Persie Merlin and the Door to Nowhere by Bella Forrest



No air. Can’t breathe. Can’t see. Heavy limbs pushed through impenetrable darkness, thick as tar and clogging my mouth, my nose, my eyes. The black deadened my every sense. It wanted to choke me. It wanted to drown me, my churning body not knowing up from down, down from up. And every second that passed brought me closer to unknown oblivion.

Panic splintered my struggling chest, forcing me to take breaths that only let the dense substance deeper within. Help! Someone, HELP!

But I was alone, floating in this abyss of pure, blackest black. The kind that didn’t exist in nature, or in any ordinary palette, the kind of nerve-shattering absence that a deep space explorer might see when staring a black hole dead in the eye. And it incited the same terror in me—of getting sucked into that hollow nothing, my atoms shattered to smithereens.

And then, it spat me out.

I hit cold, hard… something. Hunched over on all fours, I drew in breath after breath until the slimy slugs of shadow that had snuck into my lungs dissolved with sweet, sweet oxygen. Coughing, I sat up and froze. Hazy figures stood beyond a pane of blue-tinted glass, its rippled texture warping their faces and shapes until they looked like eerie wraiths, staring through the glass as if I were an animal in a zoo.

“Hello?” I called, and my voice echoed back like there were ten of me. My head whipped around in fright, forcing me to take in my surroundings for the first time. That same blue-tinted glass, embellished with faintly glowing hexwork, incarcerated me on all sides.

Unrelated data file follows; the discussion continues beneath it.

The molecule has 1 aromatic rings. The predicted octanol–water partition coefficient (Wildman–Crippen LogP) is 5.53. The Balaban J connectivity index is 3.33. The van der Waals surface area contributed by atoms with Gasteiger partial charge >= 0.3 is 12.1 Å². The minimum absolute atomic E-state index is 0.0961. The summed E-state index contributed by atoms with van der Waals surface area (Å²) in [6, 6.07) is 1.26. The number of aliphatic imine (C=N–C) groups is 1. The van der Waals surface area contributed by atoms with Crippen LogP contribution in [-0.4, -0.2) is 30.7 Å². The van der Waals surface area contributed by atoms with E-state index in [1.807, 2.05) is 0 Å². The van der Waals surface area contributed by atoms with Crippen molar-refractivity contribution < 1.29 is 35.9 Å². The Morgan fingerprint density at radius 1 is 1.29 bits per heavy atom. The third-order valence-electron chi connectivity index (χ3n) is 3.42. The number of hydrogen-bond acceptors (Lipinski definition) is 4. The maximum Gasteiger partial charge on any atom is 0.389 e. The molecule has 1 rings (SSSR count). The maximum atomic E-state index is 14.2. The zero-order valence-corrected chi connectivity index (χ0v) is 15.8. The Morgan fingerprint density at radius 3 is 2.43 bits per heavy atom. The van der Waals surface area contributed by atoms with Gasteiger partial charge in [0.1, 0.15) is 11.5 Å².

What’s going on? My heart raced, my eyes flitting back to the figures beyond the glass. I staggered to my feet, holding my roiling stomach. Stumbling into this new place left me feeling shaky and strange, and a numbing cold made my limbs stiff and uncooperative.

“Hello? Can you hear me?” I went to the front pane and placed a palm on the frozen surface. I yanked my hand away on impact, the icy touch of the glass biting into my skin like a burn. The sting made me wonder if it was glass at all, or a thick slab of ice. A few faint wisps of black wafted up from the site of the pain—the kind of gossamer mist I’d seen before, in box after box of Purge beasts.

This isn’t right… I don’t puff out smoke like this… The panic from the black nothingness returned with a vengeance, piercing me like poisoned barbs. I had to believe my eyes were just playing tricks on me, or that this was some sort of sick joke. Anything to ignore the simplest explanation.

I’m not a monster. I’m not a beast. Don’t lock me away!

There might have been air in this glass prison, but I couldn’t get so much as a lungful. Gasping, I hammered on the pane with every ounce of strength in my shaky muscles. A dusting of frost fell away from the glass, revealing the faces of the figures who stood beyond.

“Mom, Dad, help me!” I screamed, my voice thundering in my ears. “Genie! Anyone!”

They were all there, huddled together in identical black robes as though they were standing vigil at a funeral: my mom, my dad, Genie, Victoria, Kes, Diana, Finch—literally everyone I knew and cared for. O’Halloran stood off to one side with Tobe, holding a ring of keys that jangled in a mysterious breeze. I heard the sound like a death knell, chiming out my fate. It exploded my panic into the stratosphere, and I slammed my hand into the glass until my bones shuddered.

“I’m not a monster! Help me! Get me out of here!” Hot trails of tears trickled down my cheeks as I pounded harder against the pane. “Please, let me out! I haven’t done anything wrong!”

Either they couldn’t hear me, or they wouldn’t. I wasn’t sure which was worse. My mom kept her head down, and my dad held her close as though they’d already lost me. The sight wrenched through me, tearing up my insides until the emotions had no choice but to rise up my throat as a howl of suffering. As my cries spilled over with all the anguish and terror that urged my fist to keep pummeling, my mom tipped her chin up to look at my dad. Grief and anger morphed her face into a mask of pain, but she wouldn’t look at me. She refused. My desperate eyes scoured the rest of the miserable